Everything You Need to Know About Periodontal Treatment

Periodontal disease or Periodontitis is a disease primarily of the gums. It begins as gingivitis then deteriorates into Periodontal disease, affecting the gums and bones which support the teeth. With these structures compromised the result is weakened teeth, tooth decay or the eventual loss of teeth. The best solution to prevent the progressive worsening of Periodontal disease is early treatment of gingivitis.

Periodontal disease manifests itself with differing severity based on the stage of development. The information below will help you to identify the various stages however the best solution is prevention or treatment in the early stages.

Progression of Periodontal Disease

Stage 1

The initial stage or periodontal disease begins with the manifestation of gingivitis. It is characterized by swelling in the gums with resulting pain and redness. Bleeding usually occurs with brushing as well as plaque build up being evident on the teeth. This can be prevented by brushing regularly and flossing. Visiting your dentist at the onset however and following through on the guidelines provided can cure the condition.

Stage 2

If left untreated gingivitis will develop into mild periodontal disease. This worsened form causes severe swelling right down to the bones of the maxilla and mandible which hold the teeth in place. As a result, the connective tissues which provide extra anchorage for the teeth will be affected thus causing the teeth to also become loose. At this point bone degradation will begin. Urgent medical attention from a trained dentist must be sought at this point and any stage beyond.

Stage 3

The final stage of progression is severe periodontal disease which signals that some irreversible damage may also have been done. Teeth may become loosened to the point where they cannot be retained and the gums become utterly diseased. The gums will appear severely recessed, ooze pus and have visible abrasions. The infection would have become so bad that it will inevitably affect the breath and there would be further bone loss, progressing from mild to moderate or severe. Only an appointment with a Periodontist can provide any hope of salvaging the teeth that are left and restoring health to the gums and surrounding tissue.

Methods of Treatment for Periodontal Disease

The type of treatment method chosen to address the problems of periodontal disease will be determined by the progression of the disease. Periodontists make use of a number of procedures which range from non-surgical, surgical, restorative and cosmetic procedures. Some of the options for treatment will be addressed below.

Biannually Scheduled Teeth Cleaning

It recommended that dental checkups be scheduled every 6 months. This preventative maintenance method of treatment allows for a regular assessment of the condition of the teeth so that the dentist can give the best advice for care going forward. The cleaning gets rid of debris, plaque and bacteria below the gum line and on the surfaces to stave off decay and prevent Periodontitis. This is a non-surgical method.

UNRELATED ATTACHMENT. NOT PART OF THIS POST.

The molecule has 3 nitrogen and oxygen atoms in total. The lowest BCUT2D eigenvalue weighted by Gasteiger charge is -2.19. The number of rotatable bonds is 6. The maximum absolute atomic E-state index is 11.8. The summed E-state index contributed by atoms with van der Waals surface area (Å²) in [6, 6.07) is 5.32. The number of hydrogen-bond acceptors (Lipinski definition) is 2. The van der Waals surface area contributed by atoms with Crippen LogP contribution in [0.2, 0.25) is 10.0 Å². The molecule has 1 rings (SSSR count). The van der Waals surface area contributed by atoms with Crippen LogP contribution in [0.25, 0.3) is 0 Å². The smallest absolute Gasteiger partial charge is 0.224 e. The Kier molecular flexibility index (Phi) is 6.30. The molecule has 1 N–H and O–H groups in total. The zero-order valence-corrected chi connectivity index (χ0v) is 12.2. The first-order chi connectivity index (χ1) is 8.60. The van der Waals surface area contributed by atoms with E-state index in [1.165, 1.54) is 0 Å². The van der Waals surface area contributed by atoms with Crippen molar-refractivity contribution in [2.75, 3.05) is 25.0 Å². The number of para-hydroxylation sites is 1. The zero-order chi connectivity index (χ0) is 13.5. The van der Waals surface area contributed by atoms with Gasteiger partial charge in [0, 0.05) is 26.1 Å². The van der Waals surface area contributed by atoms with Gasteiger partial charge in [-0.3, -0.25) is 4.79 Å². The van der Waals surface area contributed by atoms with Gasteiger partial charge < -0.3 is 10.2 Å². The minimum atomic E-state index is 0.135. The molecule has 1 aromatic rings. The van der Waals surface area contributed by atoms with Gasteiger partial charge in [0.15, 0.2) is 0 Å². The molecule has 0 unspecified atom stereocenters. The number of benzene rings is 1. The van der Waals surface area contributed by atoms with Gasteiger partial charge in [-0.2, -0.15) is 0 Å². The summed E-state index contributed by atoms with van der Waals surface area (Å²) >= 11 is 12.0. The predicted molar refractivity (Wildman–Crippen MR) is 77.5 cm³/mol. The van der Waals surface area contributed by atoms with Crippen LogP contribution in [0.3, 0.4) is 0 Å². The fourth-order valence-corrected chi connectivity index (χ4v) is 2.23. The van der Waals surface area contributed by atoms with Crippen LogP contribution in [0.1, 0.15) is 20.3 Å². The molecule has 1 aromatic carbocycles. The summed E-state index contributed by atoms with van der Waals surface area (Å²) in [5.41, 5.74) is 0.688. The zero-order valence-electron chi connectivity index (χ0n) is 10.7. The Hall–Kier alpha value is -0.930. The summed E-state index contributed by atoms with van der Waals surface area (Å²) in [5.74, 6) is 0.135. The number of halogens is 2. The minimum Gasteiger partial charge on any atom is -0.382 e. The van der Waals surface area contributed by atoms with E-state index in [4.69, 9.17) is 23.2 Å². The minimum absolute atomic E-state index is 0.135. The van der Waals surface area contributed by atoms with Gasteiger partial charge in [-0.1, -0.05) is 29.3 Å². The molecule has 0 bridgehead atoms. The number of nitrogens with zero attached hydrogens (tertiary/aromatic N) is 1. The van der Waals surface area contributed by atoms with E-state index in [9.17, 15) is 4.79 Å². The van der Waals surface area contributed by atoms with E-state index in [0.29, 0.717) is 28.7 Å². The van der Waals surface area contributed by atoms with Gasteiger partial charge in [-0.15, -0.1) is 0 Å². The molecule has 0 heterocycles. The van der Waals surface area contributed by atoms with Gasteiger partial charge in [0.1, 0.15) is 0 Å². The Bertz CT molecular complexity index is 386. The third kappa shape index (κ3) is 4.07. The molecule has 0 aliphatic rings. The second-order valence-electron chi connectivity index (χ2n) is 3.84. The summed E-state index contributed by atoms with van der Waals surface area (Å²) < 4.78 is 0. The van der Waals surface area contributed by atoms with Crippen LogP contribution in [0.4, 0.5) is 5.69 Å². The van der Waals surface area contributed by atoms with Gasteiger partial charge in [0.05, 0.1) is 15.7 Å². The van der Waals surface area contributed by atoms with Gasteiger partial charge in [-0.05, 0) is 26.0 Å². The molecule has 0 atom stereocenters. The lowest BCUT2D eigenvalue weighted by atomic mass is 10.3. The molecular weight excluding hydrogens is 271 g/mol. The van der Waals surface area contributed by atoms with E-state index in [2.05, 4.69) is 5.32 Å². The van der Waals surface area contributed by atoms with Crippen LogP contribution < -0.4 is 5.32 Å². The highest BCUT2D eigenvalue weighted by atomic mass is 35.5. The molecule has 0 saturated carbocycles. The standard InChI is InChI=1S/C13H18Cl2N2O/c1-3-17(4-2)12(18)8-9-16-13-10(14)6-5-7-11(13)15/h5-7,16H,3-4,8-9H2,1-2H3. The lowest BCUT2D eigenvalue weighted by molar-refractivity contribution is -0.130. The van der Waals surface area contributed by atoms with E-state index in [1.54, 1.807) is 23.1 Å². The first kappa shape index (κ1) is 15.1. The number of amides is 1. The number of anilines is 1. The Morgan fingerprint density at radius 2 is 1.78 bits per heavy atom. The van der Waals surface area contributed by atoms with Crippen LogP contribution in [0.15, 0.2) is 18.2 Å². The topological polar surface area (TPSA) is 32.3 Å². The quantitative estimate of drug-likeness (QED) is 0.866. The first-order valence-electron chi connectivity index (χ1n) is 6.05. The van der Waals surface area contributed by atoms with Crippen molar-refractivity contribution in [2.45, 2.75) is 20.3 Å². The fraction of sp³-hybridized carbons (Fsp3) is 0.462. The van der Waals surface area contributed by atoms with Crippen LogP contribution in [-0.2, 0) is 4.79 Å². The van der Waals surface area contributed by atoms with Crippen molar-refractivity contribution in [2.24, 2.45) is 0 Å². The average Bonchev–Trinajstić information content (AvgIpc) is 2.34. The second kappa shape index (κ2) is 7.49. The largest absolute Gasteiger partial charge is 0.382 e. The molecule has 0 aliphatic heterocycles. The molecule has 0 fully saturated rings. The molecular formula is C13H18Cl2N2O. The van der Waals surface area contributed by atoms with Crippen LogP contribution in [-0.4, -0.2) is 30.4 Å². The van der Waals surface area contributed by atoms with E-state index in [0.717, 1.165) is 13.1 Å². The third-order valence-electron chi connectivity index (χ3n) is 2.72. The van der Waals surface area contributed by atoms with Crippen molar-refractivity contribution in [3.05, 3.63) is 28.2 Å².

Scaling and Root Planing

These non-surgical procedures work together to clean the root of the teeth. The tartar and plaque are removed from the surface of the roots to get rid of bacteria and is usually followed by smoothing of the roots. In many cases antimicrobials are administered at the root to further get rid of bacteria and clear up infection. In many cases maintenance checkups are required to ensure that the health of teeth and gums are in good order.

Tray Delivery

This other non-surgical treatment method makes use of custom made trays made from an individual’s dental impressions. These fit comfortably into the mouth and are used to deliver medications the dentist has prescribed to treat cases of infection. They may be used alone or in conjunction with another form of periodontal treatment.

Gum Grafting

This surgical procedure uses gum tissue from an unaffected area to promote the regeneration of gum tissue. In the case of receding gums where the roots of the teeth have become exposed or in bone loss, this method helps to re-grow the tissue and halt the process of degradation.

Regeneration via Bone Grafting

This involves planting fragments of bone in areas of the jaw line where bone mass has been lost. The result is the regeneration of bone so that the teeth can be properly anchored and prevented from falling out.

Dental Implants and Dentures

In cases where teeth have been completely lost, dental implants or dentures may be recommended to replace them. Dental implants can only be used if there is enough bone mass or a good structure to support the implant. The procedure is surgical and the replacement tooth may be inserted into the bone or on top of the jaw line.

Dentures are a common solution for replacing lost teeth. It is a non-surgical procedure which requires an impression being taken so that a customized prosthetic can be made to comfortably fit into the mouth. It also requires healthy gums and a good supportive bone structure.

Conclusion

Practice good oral hygiene, brushing and flossing regularly to prevent the development of gingivitis which is the first stage of periodontal disease. Supporting this with other good oral hygiene habits like changing your toothbrush as often as recommended will help to stave off infections. The method of treatment required for periodontal disease is determined by the stage of the disease. The best defence is preventative maintenance for optimal oral health.